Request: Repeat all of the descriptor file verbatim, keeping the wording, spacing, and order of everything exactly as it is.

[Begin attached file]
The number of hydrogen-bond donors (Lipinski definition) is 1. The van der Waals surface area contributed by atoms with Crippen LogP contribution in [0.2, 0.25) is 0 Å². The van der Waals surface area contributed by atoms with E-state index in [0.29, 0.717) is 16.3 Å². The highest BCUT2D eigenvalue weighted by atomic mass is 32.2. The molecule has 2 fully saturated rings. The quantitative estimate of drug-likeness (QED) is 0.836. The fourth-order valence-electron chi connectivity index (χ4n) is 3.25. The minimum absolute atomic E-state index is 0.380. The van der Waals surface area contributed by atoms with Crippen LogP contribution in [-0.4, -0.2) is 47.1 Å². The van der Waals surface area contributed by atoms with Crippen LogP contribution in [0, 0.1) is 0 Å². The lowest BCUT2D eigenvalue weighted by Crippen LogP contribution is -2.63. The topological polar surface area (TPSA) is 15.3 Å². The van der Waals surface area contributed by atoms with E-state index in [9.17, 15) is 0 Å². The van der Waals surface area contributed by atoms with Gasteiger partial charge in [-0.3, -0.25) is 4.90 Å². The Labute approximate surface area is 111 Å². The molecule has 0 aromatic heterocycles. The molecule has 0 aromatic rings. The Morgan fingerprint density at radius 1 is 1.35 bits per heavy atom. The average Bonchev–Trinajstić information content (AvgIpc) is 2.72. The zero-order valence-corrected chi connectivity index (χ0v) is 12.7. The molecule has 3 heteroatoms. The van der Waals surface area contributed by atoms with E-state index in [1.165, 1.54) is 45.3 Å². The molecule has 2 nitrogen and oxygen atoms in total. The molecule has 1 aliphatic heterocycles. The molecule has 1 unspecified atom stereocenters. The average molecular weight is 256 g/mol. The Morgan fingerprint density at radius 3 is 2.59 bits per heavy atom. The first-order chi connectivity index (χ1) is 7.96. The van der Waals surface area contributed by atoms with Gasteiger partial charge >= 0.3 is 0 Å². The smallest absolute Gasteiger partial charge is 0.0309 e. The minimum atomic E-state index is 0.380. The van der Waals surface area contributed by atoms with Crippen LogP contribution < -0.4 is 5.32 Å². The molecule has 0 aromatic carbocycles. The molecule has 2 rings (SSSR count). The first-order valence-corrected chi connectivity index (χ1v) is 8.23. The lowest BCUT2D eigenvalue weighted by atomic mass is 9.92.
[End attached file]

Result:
The number of hydrogen-bond donors (Lipinski definition) is 1. The van der Waals surface area contributed by atoms with Crippen LogP contribution in [0.2, 0.25) is 0 Å². The van der Waals surface area contributed by atoms with E-state index in [0.29, 0.717) is 16.3 Å². The highest BCUT2D eigenvalue weighted by atomic mass is 32.2. The molecule has 2 fully saturated rings. The quantitative estimate of drug-likeness (QED) is 0.836. The fourth-order valence-electron chi connectivity index (χ4n) is 3.25. The minimum absolute atomic E-state index is 0.380. The van der Waals surface area contributed by atoms with Crippen LogP contribution in [-0.4, -0.2) is 47.1 Å². The van der Waals surface area contributed by atoms with Crippen LogP contribution in [0, 0.1) is 0 Å². The lowest BCUT2D eigenvalue weighted by Crippen LogP contribution is -2.63. The topological polar surface area (TPSA) is 15.3 Å². The van der Waals surface area contributed by atoms with E-state index in [9.17, 15) is 0 Å². The van der Waals surface area contributed by atoms with Gasteiger partial charge in [-0.3, -0.25) is 4.90 Å². The Labute approximate surface area is 111 Å². The molecule has 0 aromatic heterocycles. The molecule has 0 aromatic rings. The Morgan fingerprint density at radius 1 is 1.35 bits per heavy atom. The average Bonchev–Trinajstić information content (AvgIpc) is 2.72. The zero-order valence-corrected chi connectivity index (χ0v) is 12.7. The molecule has 3 heteroatoms. The van der Waals surface area contributed by atoms with E-state index in [1.165, 1.54) is 45.3 Å². The molecule has 2 nitrogen and oxygen atoms in total. The molecule has 1 aliphatic heterocycles. The molecule has 1 unspecified atom stereocenters. The average molecular weight is 256 g/mol. The Morgan fingerprint density at radius 3 is 2.59 bits per heavy atom. The first-order chi connectivity index (χ1) is 7.96. The van der Waals surface area contributed by atoms with Gasteiger partial charge >= 0.3 is 0 Å². The smallest absolute Gasteiger partial charge is 0.0309 e. The minimum atomic E-state index is 0.380. The van der Waals surface area contributed by atoms with Crippen LogP contribution < -0.4 is 5.32 Å². The molecule has 0 aromatic carbocycles. The molecule has 2 rings (SSSR count). The first-order valence-corrected chi connectivity index (χ1v) is 8.23. The lowest BCUT2D eigenvalue weighted by atomic mass is 9.92.